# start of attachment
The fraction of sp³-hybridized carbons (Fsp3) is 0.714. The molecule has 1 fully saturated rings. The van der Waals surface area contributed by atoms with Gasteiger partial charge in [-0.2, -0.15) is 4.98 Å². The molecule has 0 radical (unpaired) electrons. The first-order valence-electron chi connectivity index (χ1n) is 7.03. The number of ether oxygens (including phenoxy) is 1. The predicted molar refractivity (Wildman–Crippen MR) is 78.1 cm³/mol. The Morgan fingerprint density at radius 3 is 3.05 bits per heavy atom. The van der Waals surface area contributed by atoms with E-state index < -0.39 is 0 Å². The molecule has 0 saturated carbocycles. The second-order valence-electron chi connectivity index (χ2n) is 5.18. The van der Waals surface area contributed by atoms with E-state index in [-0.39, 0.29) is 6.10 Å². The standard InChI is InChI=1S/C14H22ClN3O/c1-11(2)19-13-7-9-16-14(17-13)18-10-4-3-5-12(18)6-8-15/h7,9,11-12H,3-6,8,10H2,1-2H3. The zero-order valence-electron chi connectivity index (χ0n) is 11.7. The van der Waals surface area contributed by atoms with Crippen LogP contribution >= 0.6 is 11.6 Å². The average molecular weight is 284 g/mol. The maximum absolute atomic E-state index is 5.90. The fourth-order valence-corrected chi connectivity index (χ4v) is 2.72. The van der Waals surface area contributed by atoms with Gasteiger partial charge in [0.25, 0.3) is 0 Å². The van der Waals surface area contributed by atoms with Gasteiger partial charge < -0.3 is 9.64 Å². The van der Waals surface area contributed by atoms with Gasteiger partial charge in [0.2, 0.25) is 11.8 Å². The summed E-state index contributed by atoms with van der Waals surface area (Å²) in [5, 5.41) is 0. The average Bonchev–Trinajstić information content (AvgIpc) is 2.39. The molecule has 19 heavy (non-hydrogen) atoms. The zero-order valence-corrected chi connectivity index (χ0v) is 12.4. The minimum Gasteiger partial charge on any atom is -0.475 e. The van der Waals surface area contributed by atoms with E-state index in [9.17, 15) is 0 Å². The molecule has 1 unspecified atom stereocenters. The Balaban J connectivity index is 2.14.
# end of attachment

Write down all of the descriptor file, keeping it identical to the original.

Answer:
The fraction of sp³-hybridized carbons (Fsp3) is 0.714. The molecule has 1 fully saturated rings. The van der Waals surface area contributed by atoms with Gasteiger partial charge in [-0.2, -0.15) is 4.98 Å². The molecule has 0 radical (unpaired) electrons. The first-order valence-electron chi connectivity index (χ1n) is 7.03. The number of ether oxygens (including phenoxy) is 1. The predicted molar refractivity (Wildman–Crippen MR) is 78.1 cm³/mol. The Morgan fingerprint density at radius 3 is 3.05 bits per heavy atom. The van der Waals surface area contributed by atoms with E-state index < -0.39 is 0 Å². The molecule has 0 saturated carbocycles. The second-order valence-electron chi connectivity index (χ2n) is 5.18. The van der Waals surface area contributed by atoms with E-state index in [-0.39, 0.29) is 6.10 Å². The standard InChI is InChI=1S/C14H22ClN3O/c1-11(2)19-13-7-9-16-14(17-13)18-10-4-3-5-12(18)6-8-15/h7,9,11-12H,3-6,8,10H2,1-2H3. The zero-order valence-electron chi connectivity index (χ0n) is 11.7. The van der Waals surface area contributed by atoms with Crippen LogP contribution >= 0.6 is 11.6 Å². The average molecular weight is 284 g/mol. The maximum absolute atomic E-state index is 5.90. The fourth-order valence-corrected chi connectivity index (χ4v) is 2.72. The van der Waals surface area contributed by atoms with Gasteiger partial charge in [0.25, 0.3) is 0 Å². The van der Waals surface area contributed by atoms with Gasteiger partial charge < -0.3 is 9.64 Å². The van der Waals surface area contributed by atoms with Gasteiger partial charge in [0.2, 0.25) is 11.8 Å². The summed E-state index contributed by atoms with van der Waals surface area (Å²) in [5, 5.41) is 0. The average Bonchev–Trinajstić information content (AvgIpc) is 2.39. The molecule has 19 heavy (non-hydrogen) atoms. The zero-order valence-corrected chi connectivity index (χ0v) is 12.4. The minimum Gasteiger partial charge on any atom is -0.475 e. The van der Waals surface area contributed by atoms with E-state index in [9.17, 15) is 0 Å². The molecule has 1 unspecified atom stereocenters. The Balaban J connectivity index is 2.14.